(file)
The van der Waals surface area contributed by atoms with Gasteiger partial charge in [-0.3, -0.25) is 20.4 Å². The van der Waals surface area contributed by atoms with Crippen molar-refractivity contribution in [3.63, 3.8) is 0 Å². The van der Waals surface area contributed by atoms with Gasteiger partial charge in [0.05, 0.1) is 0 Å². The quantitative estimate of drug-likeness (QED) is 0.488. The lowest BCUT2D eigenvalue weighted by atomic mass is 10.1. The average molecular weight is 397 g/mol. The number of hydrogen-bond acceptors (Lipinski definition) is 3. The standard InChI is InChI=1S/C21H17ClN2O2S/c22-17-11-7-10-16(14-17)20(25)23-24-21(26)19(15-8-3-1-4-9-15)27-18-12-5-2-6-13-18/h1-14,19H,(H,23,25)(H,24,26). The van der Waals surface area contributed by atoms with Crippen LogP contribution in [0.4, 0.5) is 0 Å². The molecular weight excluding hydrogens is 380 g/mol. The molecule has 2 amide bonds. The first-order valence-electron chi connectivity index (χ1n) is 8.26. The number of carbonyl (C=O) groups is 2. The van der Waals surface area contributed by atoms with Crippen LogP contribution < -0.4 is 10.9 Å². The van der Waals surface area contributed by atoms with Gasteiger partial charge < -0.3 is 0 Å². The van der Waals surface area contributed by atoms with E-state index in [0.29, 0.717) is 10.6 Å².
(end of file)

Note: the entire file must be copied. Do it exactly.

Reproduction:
The van der Waals surface area contributed by atoms with Gasteiger partial charge in [-0.3, -0.25) is 20.4 Å². The van der Waals surface area contributed by atoms with Crippen molar-refractivity contribution in [3.63, 3.8) is 0 Å². The van der Waals surface area contributed by atoms with Gasteiger partial charge in [0.05, 0.1) is 0 Å². The quantitative estimate of drug-likeness (QED) is 0.488. The lowest BCUT2D eigenvalue weighted by atomic mass is 10.1. The average molecular weight is 397 g/mol. The number of hydrogen-bond acceptors (Lipinski definition) is 3. The standard InChI is InChI=1S/C21H17ClN2O2S/c22-17-11-7-10-16(14-17)20(25)23-24-21(26)19(15-8-3-1-4-9-15)27-18-12-5-2-6-13-18/h1-14,19H,(H,23,25)(H,24,26). The van der Waals surface area contributed by atoms with Crippen LogP contribution in [0.4, 0.5) is 0 Å². The molecular weight excluding hydrogens is 380 g/mol. The molecule has 2 amide bonds. The first-order valence-electron chi connectivity index (χ1n) is 8.26. The number of carbonyl (C=O) groups is 2. The van der Waals surface area contributed by atoms with Crippen LogP contribution < -0.4 is 10.9 Å². The van der Waals surface area contributed by atoms with Gasteiger partial charge < -0.3 is 0 Å². The van der Waals surface area contributed by atoms with E-state index in [0.29, 0.717) is 10.6 Å².